Irmo officials are taking more control over the financially troubled Okra Strut festival.
The move comes after a divided Town Council decided late Tuesday against retaining festival administrator Susan Hoots after learning the nationally recognized gathering is nearly broke.
Too many questions remain unanswered about the festival’s persistent red ink, Councilwoman Kathy Condom said.
The festival has been unprofitable since 2007 through a mix of overspending and unrealistic revenue forecasts, officials say.
Part of the problem was “a lot of expenses we didn’t count on” as the event settled into its new home in Irmo Community Park that won’t be repeated, festival chairman Kirk Luther said.
Town administrator Bob Brown was told to develop a spending plan for the 42nd edition of the festival planned for September. Choices for entertainment and activities will remain under control of an independent panel that runs the festival.
But those decisions must fit within the spending plan that town leaders are developing, Mayor Hardy King said. The panel “will still be doing their thing but within constraints to be set,” he said.
Steady red ink led festival officials to ask town officials for a subsidy of an unspecified amount to prepare for next fall’s gathering. Town Hall chipped in nearly $100,000 to cover deficits during the past two years, officials say.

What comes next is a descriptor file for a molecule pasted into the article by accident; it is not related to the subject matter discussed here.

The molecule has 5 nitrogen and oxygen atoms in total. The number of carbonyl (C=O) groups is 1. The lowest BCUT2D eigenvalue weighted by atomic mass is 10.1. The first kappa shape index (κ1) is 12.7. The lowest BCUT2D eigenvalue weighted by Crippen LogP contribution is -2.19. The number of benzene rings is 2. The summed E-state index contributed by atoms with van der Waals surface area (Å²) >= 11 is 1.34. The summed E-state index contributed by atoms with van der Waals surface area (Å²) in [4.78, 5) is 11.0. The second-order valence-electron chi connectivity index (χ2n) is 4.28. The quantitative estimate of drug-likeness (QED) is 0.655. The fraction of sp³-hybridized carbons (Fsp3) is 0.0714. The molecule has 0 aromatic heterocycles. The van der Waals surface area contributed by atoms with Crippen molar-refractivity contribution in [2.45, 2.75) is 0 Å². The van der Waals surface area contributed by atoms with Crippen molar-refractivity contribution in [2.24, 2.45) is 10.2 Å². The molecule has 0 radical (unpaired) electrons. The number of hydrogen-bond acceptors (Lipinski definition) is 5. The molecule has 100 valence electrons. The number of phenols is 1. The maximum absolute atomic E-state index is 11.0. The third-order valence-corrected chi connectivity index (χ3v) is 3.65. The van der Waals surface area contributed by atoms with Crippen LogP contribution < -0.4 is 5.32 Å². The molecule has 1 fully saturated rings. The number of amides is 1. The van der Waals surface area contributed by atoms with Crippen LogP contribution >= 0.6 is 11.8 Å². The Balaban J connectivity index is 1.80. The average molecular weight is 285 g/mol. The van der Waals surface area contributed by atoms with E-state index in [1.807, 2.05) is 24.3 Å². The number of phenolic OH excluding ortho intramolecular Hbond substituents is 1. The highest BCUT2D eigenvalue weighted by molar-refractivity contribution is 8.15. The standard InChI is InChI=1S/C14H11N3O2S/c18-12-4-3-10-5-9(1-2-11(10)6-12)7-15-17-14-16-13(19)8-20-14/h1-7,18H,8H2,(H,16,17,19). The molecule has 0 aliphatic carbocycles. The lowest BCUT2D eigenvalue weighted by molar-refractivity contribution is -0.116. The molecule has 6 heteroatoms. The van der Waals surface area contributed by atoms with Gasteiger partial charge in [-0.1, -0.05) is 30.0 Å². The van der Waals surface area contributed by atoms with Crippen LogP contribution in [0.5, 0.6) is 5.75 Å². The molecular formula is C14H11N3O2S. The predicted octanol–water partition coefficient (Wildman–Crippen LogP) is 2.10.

Commission members are looking at increasing income by adding sponsors and cutting a variety of expenses. King has suggested a small entry fee for the two-day event.
It may be possible for the festival to operate without town aid, Luther said.
Councilman Barry Walker predicts the festival will rebound. “We’re going to build,” he said. “The Okra Strut can get things in order and go.”
Council members split 2-2 on keeping Hoots – wife of Councilman Harvey Hoots – to manage the festival, a job that pays $1,000 per month.
Walker and Councilman Paul Younginer favored it, saying her experience is invaluable. Condom and King opposed it, with her husband ineligible to take part in the decision.
Town Hall may find that running the festival is a challenge, Luther said.
“Doing it is a different animal and I don’t think anyone at the town is ready to handle that,” he said.